Today’s blog is a bit of a departure from the norm. It’s the opening of my current WIP, which is a full-length, contemporary novel. Spirit is based around the idea that personal disaster brings out the best in people. My heroine, Ruth, loses everything she values. She only achieves her happy-ever-after when, like hero Mitch, she realises she was looking for it in the wrong place…
One minute Ruth Parrish had it all – complete with a thumping headache, a fresh set of scratches on the SUV and credit cards maxed out on new school uniform. Then her world evaporated in a whiff of Hugo Boss. She was left with no future, two children to support, and a cake.
Ruth’s disaster struck in the middle of a clear blue day. She and the children tumbled back into the house, hot and bothered after the trials of shopping and a grisly visit to grandma. Gasping for tea and painkillers, she stopped the children bickering by sending Grace upstairs with the new laundry marker. Grace was old enough to mark her own school kit, although Ruth knew it would be faster and less stressful to do it herself, once the children had gone to bed.
Jack was younger, but he could always be bribed with a comic to give Ruth a few minutes’ peace. She ferreted his latest one out from the tide of carrier bags lapping around her feet and pushed him through the open living-room door. Then she dragged the shopping into the kitchen. It was always her sanctuary, but today it was chaos. Her partner Alan must have been up to something. He created havoc wherever he went, and could turn his back on disaster without a thought for her, or anybody else.
Trying to ignore the mess, she shoved aside enough of it to make room for today’s star prize. One of her carrier bags contained a cake box, encrusted with gold decoupage and pink ribbons. She put it down on the table like a holy relic, and smiled for the first time that day. The box cradled a gateau au chocolat. It was supposed to be for tea – a trophy to mark the end of the summer holidays.
Although surely it couldn’t hurt just to look at it…
Ruth resisted temptation long enough to go and switch on the kettle. Then she went back to ease open the carnation-coloured lid of the cake box. Inside was a triumph of the patissier’s art. Glossy ganache had been set with tiny macaroons and curls of chocolate, then sprinkled with gold dust. She inspected the cake long and hard from every angle. It was decorated with so many little extras, nobody would miss one or two.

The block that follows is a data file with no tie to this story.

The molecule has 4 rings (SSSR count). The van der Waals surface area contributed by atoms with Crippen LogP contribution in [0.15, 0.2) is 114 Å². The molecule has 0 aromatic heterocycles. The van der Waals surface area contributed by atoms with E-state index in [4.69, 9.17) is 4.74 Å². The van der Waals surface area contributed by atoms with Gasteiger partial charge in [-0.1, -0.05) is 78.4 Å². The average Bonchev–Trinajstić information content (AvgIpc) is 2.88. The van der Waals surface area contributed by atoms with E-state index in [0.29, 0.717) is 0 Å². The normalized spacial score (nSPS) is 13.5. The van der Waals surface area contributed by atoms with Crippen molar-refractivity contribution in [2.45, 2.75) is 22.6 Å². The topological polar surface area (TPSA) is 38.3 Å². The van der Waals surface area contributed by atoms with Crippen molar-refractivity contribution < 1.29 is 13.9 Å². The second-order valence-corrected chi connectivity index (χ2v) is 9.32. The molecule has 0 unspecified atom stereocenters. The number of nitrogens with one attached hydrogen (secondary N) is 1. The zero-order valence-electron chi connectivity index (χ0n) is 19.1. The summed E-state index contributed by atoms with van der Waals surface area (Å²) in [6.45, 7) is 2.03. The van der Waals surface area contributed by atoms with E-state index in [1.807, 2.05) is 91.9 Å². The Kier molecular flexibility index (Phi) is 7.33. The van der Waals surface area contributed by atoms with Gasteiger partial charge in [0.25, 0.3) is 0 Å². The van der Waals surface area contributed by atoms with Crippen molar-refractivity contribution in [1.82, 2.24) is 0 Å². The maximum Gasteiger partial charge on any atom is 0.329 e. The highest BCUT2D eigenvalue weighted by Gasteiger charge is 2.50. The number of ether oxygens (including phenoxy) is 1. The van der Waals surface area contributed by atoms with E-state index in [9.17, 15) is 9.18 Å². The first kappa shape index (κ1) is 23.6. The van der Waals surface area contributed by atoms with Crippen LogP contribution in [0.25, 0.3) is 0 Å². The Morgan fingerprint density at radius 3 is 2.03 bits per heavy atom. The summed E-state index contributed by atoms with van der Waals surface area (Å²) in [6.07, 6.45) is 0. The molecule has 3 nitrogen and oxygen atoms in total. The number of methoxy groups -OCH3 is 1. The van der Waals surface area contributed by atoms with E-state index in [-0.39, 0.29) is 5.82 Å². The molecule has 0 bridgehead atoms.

Licking the tip of her finger, she reached out to the gateau with the stealth of a bomb disposal expert.
‘Mum, I want Monsters from Mars!’ Jack’s voice rang through from the other room.
Caught in the act, Ruth jumped like a frog.
‘Have it! Your Dad’s sure to have left the television on standby.’
She went back to gazing at the gateau. Mentally dividing the cake into slices, she sighed. The portions looked so meagre. She wished she still made her own cakes, but if there was one thing worse than Alan’s complaints it was seeing him moan with his mouth full. He blamed Ruth’s cooking for the fact his new clothes were a size larger each time she went shopping for him. That never stopped him eating everything she put in front of him, then looking round for more. Telling him that, and adding that his age might have something to do with his weight gain, only made things worse.
Grace materialised at her elbow.
‘I thought you were sorting out your school stuff ready for next week, love?’
‘I’ve done it. Now I want to go on the computer.’
Plump, pale Grace stared into the heart-stopping cake box. ‘Where is the computer, Mum?’ she murmured, distracted by their calorie-packed coming attraction.
‘What do you mean?’ As Ruth looked up from the gateau, Jack stamped in from the living room.
‘Where’s the telly? I want Monsters from Mars!’
A cranky eleven-year-old was the last thing Ruth needed. ‘Your dad must have been moving stuff around while he tried to find the best position for his damned plasma screen.’ Sighing, she abandoned the cake like a lover.
They had left Alan “working from home” that morning. His latest toy had still been in its box then, filling the lounge. Ruth could guess what happened next. Alan would have carried on checking e-mails until he was sure she and the children were well on their way. Then he would have abandoned his work computer for the new TV. Setting it up would have sent him back to bed exhausted. She called upstairs to him on her way through to the lounge.
‘Alan? What have you been up to?’ She laughed – but not for long.
I’d love to know what you think of it: there’s a signed book from my backlist for a comment picked at random.